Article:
An arctic blast kept the Northern Plains in the deep freeze today, and spread east and south.  Parts of North Dakota expected wind chills of 40 below zero.  In Denver, the bitter cold had crews de-icing airliners early this morning.  Snow arrived before dawn in Wichita, while Oklahoma and Arkansas faced a possible ice storm this evening.

Britain and Northern Europe are facing what could be their most powerful storm in years.  At least three people died today, as hurricane-force winds swept out of the North Sea.

We have a report from Liam Dutton of Independent Television News.

LIAM DUTTON:  December, a time of year when you would expect the British weather to deliver its worst, and, today, it did.

Scotland bore the brunt of today's damaging winds, with gusts of around 90 miles an hour hitting much of the country.  Transport was severely affected, with all train services suspended for a time this morning, before slowly returning to normal this afternoon.

The pilot of this plane had to abort landing at Birmingham Airport, buffeted by strong crosswinds.  One hundred thousand homes in Scotland were left without electricity, with another several thousand homes in Northern Ireland and Northern England affected as the strong winds move southwards.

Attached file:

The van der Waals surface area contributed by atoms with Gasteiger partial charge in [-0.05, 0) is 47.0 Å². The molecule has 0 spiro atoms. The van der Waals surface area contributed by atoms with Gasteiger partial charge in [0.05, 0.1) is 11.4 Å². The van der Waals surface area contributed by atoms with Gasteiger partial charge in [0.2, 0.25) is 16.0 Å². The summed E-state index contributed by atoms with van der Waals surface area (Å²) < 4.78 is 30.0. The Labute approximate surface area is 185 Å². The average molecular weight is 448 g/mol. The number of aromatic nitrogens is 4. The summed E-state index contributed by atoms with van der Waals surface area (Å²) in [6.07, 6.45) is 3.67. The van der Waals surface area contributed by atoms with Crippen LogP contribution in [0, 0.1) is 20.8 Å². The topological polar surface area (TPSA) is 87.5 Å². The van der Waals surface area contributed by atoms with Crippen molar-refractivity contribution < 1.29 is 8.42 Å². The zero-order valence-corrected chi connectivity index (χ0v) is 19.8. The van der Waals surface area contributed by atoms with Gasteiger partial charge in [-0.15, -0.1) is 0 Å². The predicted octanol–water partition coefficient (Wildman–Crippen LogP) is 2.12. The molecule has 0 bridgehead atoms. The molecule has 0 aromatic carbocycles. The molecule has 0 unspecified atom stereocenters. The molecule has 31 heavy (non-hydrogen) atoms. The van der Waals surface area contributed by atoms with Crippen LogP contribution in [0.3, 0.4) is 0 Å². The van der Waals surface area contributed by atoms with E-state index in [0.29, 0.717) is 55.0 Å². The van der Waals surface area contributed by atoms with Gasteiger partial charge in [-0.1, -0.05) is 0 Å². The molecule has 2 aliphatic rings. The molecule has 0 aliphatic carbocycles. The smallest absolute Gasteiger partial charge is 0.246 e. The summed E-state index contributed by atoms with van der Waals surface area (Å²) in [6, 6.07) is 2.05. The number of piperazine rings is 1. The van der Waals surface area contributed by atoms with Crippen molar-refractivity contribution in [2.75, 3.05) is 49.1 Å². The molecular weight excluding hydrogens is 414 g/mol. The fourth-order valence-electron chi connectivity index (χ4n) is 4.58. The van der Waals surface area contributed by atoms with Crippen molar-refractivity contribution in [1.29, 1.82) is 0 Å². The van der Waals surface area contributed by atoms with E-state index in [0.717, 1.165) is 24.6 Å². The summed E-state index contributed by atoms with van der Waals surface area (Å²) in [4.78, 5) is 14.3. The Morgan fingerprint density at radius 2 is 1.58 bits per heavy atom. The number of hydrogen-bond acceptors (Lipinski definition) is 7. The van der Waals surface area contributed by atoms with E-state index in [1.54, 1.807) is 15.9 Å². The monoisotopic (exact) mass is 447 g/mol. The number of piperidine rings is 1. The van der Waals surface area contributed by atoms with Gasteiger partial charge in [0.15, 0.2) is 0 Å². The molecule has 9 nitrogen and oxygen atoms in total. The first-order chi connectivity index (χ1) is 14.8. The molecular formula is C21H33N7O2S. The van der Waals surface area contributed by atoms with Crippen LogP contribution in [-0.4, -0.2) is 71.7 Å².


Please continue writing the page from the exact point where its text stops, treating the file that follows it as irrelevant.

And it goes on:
In North Wales, as well as gales, emergency services were prepared for coastal flooding, as large waves combined with high tides were expected to crash over seawalls.  Parts of Newcastle city center are flooded this evening, after the River Tyne burst its banks.  Tonight, the risk of coastal flooding continues for North Sea coasts, where the Environments Agency is warning of the worst storm surge in 60 years.

Sea defenses have improved significantly since the great flood of 1953, but even so, the next 24 hours will be worrying for those who live close the water.  Today's storm is now heading for Northern Europe, taking the stormy weather away from the U.K., with the danger of flooding coast receding later tomorrow.

GWEN IFILL:  The United Nations Security Council authorized new military action in the war-torn Central African Republic today.  The former French colony has descended into chaos since a coup last march.  A reported 100 people died today, as Muslims and Christians battled in the capital.